U.S. Senate vacancies should be filled through special elections, not special favors
March 11, 2009
(Helena, MT) – Montana Secretary of State Linda McCulloch today submitted written testimony to the United States Senate Judiciary Committee urging swift approval of Senate Joint Resolution 7, a constitutional amendment to require a statewide election to fill any future vacancies in the U.S. Senate. The resolution, submitted by Wisconsin Senator Russ Feingold and California Congressman David Drier had a hearing this morning in Washington, DC.
“Filling an unexpected or unscheduled vacancy in the United States Senate should require special elections, not special favors,” McCulloch wrote in her testimony. “That’s why it is time for Congress, and State Legislatures across the country, to change the process once and for all.”
McCulloch submitted written testimony to the Committee detailing the need for the new constitutional amendment. McCulloch said the measure would expand voters’ rights and do away with any future questionable appointments, like those that have recently taken place in some states. She also urged Congress to consider federal funding assistance to states that hold a special statewide election because of a U.S. Senate vacancy.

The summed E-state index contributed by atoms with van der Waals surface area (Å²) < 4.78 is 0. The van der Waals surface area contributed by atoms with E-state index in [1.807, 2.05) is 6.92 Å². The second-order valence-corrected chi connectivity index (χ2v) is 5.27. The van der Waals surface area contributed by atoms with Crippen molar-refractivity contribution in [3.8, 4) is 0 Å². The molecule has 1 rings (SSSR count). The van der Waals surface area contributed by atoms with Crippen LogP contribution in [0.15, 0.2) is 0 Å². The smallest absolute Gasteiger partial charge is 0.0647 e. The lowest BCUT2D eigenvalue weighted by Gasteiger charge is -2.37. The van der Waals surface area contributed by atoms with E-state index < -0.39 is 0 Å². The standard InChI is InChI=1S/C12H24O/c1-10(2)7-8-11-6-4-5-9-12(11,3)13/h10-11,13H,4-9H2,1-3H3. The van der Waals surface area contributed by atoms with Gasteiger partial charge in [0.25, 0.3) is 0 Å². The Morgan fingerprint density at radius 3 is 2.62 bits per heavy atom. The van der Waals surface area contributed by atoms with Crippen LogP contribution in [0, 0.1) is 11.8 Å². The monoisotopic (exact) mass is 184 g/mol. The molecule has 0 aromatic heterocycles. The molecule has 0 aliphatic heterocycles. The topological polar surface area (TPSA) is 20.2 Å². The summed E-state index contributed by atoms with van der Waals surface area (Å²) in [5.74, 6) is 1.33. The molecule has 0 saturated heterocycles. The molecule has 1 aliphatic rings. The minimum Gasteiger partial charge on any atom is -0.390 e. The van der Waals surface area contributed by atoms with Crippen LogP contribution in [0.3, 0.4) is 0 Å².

“As you consider this joint resolution, I urge that you also consider a mechanism to assist states with the cost of administering these rare special statewide elections,” McCulloch wrote. “As a former State Representative myself, I can assure you that such considerations will be well received by any state legislatures tasked with considering this constitutional amendment in the near future.”
Since approval of the 17th Amendment in 1913 only two senators from Montana have been appointed to fill a vacant U.S. Senate seat (Senator John Erickson in 1933, and Senator Paul G. Hatfield in 1978). Neither was subsequently elected to the office when Montana voters were given the right to make the choice.
“Historically speaking, appointed Senators have not always been the people’s choice here in Montana,” said McCulloch. “Montanans are independent and voters don’t want a self-serving government.”